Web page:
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2288Re: [mythsoc] Baynes' Narnia

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  • David Lenander
    Sep 6, 2000
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      We've actually discussed this topic somewhat here before (there might be
      backfiles) but let me comment on different Narnia editions. The single volume
      edition is the only one I've seen so far to feature colored editions of the 7
      Chronicles. It's surprisingly easy to use and compact, all things considered.
      Of course you lose the original design of the volumes, with the illustrations
      laid out with some sense, not that this edition is as stupidly laid out as the
      deluxe _Lion, The Witch and the Wardrobe_, which included the original black and
      white illustrations supplemented with new full-color plates. I wouldn't be
      without this one, either, simply because I like the new Baynes illustrations.
      However, the larger-format book destroys the original format, plus the glossy
      paper stock resulted in the ink for the black and white illustrations (I think
      blown-up from original size, but I'm working from memory here, and I might be
      wrong about that) pooling on the page before drying and the details of Baynes'
      lines are often obscured. Baynes had done the new plates on spec, and I'm happy
      that the publisher published this edition, but it was done stupidly. And they
      told her (reportedly) that they didn't want to do the rest of the Chronicles in
      this format. My favorite editions are the Puffin paperbacks that Wayne
      mentioned, which my former roommate brought back to me from the U.K. in the
      mid-70s. These featured full-color covers by Baynes, along with a box. Even in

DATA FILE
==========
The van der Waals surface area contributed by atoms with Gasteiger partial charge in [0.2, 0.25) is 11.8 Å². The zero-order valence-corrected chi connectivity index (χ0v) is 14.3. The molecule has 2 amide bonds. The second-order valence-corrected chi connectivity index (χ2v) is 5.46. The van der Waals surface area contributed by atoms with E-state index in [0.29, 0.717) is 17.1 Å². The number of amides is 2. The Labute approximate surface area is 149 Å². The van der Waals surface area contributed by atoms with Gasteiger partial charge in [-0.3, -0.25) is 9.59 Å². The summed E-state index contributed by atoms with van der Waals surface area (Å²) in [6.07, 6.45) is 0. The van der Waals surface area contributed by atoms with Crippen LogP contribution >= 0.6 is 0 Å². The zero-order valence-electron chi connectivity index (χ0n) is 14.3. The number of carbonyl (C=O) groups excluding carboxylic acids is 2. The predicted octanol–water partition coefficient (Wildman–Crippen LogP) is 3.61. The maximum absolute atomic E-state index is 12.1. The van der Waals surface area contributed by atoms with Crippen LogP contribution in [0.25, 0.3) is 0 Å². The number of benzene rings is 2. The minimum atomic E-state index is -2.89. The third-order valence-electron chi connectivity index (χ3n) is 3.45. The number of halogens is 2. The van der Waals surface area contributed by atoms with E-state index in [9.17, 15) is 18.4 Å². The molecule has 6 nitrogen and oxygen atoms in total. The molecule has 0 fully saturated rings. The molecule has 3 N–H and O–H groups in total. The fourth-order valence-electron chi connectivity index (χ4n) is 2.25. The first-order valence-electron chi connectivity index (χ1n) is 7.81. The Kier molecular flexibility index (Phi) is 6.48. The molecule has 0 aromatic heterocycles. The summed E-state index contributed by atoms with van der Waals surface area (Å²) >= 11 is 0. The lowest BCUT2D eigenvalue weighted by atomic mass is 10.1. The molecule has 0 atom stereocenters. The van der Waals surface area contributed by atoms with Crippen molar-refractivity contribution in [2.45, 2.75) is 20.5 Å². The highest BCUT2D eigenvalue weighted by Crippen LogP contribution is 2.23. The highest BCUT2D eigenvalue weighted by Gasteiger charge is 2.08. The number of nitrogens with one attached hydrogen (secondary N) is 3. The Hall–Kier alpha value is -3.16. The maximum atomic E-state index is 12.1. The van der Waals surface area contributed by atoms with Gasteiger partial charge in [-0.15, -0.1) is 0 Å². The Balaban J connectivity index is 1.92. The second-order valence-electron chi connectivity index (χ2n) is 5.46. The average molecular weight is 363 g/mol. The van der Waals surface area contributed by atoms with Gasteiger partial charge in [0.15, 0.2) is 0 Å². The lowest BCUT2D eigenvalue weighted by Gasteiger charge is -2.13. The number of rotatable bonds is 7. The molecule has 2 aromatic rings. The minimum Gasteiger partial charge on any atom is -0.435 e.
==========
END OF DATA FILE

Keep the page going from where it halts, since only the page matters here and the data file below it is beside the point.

reduced format-size I still love these. Unfortunately, the paper stock is
      yellowing and brittle, and I'm reluctant to let Claire read them except under
      strict observation. I recommend the one-volume edition with the colored
      illustrations as the best reading copy for children currently available here. I
      think that the color does appeal to the children reading them for the first
      time, even though in some ways I'm rather torn about the loss of the pristine
      black-and-white illustrations. Of course, they can also see the original black
      and white illustrations in adequately printed very inexpensive paperbacks from
      their school paperback clubs--in a flyer that Claire brought home yesterday from
      her first day of fifth grade the whole set in a box are available for about $3
      per volume (special price) from Arrow or Trumpet book club or whatever. These
      feature covers by Chris van Allsburg, which are quite fine, aside from being not
      by Baynes.

      ERATRIANO@... wrote:

      > In a message dated 09/05/2000 10:13:08 PM Eastern Daylight Time,
      > Wayne.G.Hammond@... writes:
      >
      > << The most interesting repackaging is the series in seven paperbacks whose
      > covers reproduce Pauline's cover art for the old Puffin Books edition, which
      > was never sold in the U.S. >>
      >
      > Oh dear, you mean there will be several choices available? I've never really
      > looked at what's been available here in the States, as illustrated books,
      > hardcovers usually, are so much more expensive than plain old secondhand
      > paperbacks. But now that I'm building libraries for children (my own and
      > those we exchange gifts with), I have the excuse to spend a little more.
      > [. . . .]
      > The seven-volume set, does that just have nice color illustrations but not so
      > much inside? I am concerned now that a mere website will not be able to show
      > me enough about the choices available.
      >
      > Lizzie

      David Lenander,

      e-mail: d-lena@... web-page: http://umn.edu/~d-lena/Hobbirth.html
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